The London art dealer Joseph Nahmad was spared jail on Friday after attacking his ex-partner on two occasions, one time repeatedly banging her head against a wall at his multi-million-pound Knightsbridge flat during a drunken row.
Nahmad, who is 31, first assaulted Georgia Barry in October and again in March this year at his London home, both times leaving her with substantial bruises. He was given a 14-week suspended sentence at Southwark Crown Court, and must attend 20 days of rehab. The court also issued a restraining order, preventing Nahmad from contacting Barry.
Prosecutor John Fairhead told the court that Barry described Nahmad as “paranoid, jealous and controlling” and that he would constantly check her phone to see who she was talking to and messaging, according to the Daily Mail.
During the October assault, Nahmad pulled Barry by her t-shirt, grabbed her arms and threw her around the room. He later assaulted her in the bathroom, putting his hands around her throat until she could not breathe, the court heard.
During the second attack, Fairhead told the court how Nahmad grabbed Barry, slapped her face twice and held her down on the floor, kicking her legs. “He grabbed her around the neck with both hands and banged her head three times against the wall,” Fairhead said.
Nahmad tried to prevent Barry leaving the flat, saying he would not hit her if she answered his questions. “However, he slapped her twice in the face hard, took an energy drink from the fridge and sprayed it in her face and poured it over her head and back,” Fairhead said.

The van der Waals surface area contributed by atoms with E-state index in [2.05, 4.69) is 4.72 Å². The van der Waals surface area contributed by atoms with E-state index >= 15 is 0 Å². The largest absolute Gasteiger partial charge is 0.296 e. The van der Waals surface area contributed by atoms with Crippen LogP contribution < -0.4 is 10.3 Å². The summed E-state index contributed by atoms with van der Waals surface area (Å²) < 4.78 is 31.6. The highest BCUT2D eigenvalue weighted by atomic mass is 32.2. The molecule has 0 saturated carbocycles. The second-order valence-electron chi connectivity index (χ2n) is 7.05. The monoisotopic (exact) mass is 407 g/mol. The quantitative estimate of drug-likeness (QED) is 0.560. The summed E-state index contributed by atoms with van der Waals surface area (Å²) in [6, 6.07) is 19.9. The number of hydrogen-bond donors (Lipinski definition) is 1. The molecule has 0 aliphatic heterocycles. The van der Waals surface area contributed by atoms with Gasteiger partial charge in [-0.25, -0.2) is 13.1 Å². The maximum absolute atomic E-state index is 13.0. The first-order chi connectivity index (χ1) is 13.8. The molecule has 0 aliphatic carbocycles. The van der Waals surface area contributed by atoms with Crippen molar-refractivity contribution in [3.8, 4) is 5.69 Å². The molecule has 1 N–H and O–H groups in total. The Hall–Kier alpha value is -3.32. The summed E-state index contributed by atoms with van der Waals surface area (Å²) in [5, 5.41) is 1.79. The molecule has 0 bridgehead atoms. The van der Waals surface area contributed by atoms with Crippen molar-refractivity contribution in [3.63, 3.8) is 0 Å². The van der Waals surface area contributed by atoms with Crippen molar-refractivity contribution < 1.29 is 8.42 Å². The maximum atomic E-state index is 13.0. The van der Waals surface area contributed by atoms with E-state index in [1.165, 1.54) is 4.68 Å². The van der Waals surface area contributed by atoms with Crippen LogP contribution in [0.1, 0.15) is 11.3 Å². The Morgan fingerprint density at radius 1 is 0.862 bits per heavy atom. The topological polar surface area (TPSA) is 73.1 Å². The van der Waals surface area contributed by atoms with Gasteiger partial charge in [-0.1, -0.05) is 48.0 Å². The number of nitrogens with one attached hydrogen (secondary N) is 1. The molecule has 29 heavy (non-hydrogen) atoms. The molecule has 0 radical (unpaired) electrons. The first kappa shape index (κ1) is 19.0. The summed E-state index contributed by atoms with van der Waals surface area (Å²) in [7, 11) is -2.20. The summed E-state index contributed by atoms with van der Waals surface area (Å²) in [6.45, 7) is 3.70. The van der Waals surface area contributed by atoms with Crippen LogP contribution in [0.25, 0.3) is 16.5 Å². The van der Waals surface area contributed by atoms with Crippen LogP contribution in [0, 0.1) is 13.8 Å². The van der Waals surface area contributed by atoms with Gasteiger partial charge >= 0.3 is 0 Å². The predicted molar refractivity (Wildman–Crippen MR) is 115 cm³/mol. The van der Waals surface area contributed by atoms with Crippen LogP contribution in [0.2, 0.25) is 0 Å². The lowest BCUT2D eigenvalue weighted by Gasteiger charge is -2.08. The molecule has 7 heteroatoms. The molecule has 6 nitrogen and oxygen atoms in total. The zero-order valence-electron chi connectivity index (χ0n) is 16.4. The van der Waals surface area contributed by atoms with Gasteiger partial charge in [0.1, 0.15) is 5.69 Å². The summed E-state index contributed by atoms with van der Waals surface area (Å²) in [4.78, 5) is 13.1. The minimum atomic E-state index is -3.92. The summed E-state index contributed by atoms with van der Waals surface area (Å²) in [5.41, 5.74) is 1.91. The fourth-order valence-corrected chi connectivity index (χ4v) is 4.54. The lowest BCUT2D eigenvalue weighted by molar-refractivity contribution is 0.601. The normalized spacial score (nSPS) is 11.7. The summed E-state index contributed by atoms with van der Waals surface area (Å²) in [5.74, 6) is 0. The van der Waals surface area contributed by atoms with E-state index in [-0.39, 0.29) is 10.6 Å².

On 30 July, Nahmad pleaded guilty to two charges of assault, causing Barry actual bodily harm, but denied attacking her at the Mayfair nightclub Tape London. The latter charge was dropped by the prosecution.
In a statement, Nahmad described his relationship with Barry as “consensual” and “loving” but that “at times [it] became toxic”. Nahmad did not immediately respond to a request for comment.
Judge Jeffrey Pegden said there were mitigating factors in the case, describing Nahmad as “of good character”. The judge also acknowledged Nahmad had taken steps to address his offending behaviour, even before he was arrested. “You have found yourself a counsellor that you have been going to twice a week and I take into account your lack of maturity that the psychiatrist refers to and the extensive character references I have seen,” the judge told Nahmad. He added: “At work and other areas of your life you are an entirely different person.”
Nahmad comes from one of the most powerful art dealing families in the world, known for its vast collection of Picassos, worth at least $1bn and stored in a duty-free warehouse in Geneva, Switzerland. He is the son of Monaco-based collector Ezra Nahmad, who established the business with brothers David and Giuseppe. His cousin, also named Joseph Nahmad, runs Nahmad Contemporary in New York, but the two businesses are unrelated.
The London-based Joseph followed in the footsteps of his father and uncles in 2016, launching Nahmad Projects on Cork Street with the Italian dealer Tommaso Calabro. They specialise in mixing historic pieces by the likes of Jean Tinguely with cutting edge contemporary works.